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Thread: BFS Scheduler Benchmarks

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  1. #1
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    Default BFS Scheduler Benchmarks

    Phoronix: BFS Scheduler Benchmarks

    A few weeks back Con Kolivas returned to the Linux kernel scene after parting ways with kernel development for two years. Con, who has contributed a great deal to the Linux kernel in the past particularly with CPU schedulers, returned and introduced BFS. BFS (not to be confused with the file-system of the same name) is a new scheduler for the Linux kernel that's designed for optimal performance on hardware that's more common with a majority of Linux desktop users, not massive data centers running dozens (and in some cases, hundreds) of CPUs. The BFS scheduler is designed to offer "extremely low latencies for excellent interactivity", according to Con Kolivas. In this article we have a set of benchmarks comparing BFS and the current default scheduler within the Linux kernel, the Completely Fair Scheduler.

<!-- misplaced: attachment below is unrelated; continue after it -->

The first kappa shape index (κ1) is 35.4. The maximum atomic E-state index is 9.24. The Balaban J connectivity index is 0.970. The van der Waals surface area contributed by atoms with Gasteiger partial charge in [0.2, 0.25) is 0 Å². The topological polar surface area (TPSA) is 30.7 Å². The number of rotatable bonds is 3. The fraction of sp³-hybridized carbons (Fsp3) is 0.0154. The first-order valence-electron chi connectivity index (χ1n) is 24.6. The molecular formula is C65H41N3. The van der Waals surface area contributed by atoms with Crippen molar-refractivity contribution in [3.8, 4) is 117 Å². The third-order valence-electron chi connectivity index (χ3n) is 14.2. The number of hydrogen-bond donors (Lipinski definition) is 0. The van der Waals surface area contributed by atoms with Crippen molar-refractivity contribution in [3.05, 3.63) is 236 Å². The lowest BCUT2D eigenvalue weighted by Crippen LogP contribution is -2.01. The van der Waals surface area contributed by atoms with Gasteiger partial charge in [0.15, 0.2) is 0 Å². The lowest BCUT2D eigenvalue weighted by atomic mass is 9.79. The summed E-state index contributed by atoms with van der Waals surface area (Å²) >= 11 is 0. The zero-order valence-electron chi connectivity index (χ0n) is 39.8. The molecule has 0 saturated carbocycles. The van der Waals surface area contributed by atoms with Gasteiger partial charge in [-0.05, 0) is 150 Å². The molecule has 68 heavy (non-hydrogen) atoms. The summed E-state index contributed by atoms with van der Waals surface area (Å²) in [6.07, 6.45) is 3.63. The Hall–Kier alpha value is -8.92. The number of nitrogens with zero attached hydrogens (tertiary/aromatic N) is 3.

http://www.phoronix.com/vr.php?view=14179

  2. #2
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    The Phoronix Test Suite automatically sets the number of make jobs for the compilation process to the number of logical CPU cores (in the case of the Intel Atom 330, the count is four) times two (thus a make jobs count of eight).
    you should have also a test where number of jobservers is equal to number of cores since its when bfs must bring most performance..


    quote from bfs faq
    make -j4 on a quad core machine with BFS
    is faster than *any* choice of job numbers on CFS

  3. #3

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    can someone make a benchmark that times how long it takes for a gtk button to respond to a click. then the same test but with N CPU eating processes running at the same time, so we can see what happens when N approaches the number of CPU cores.

  4. #4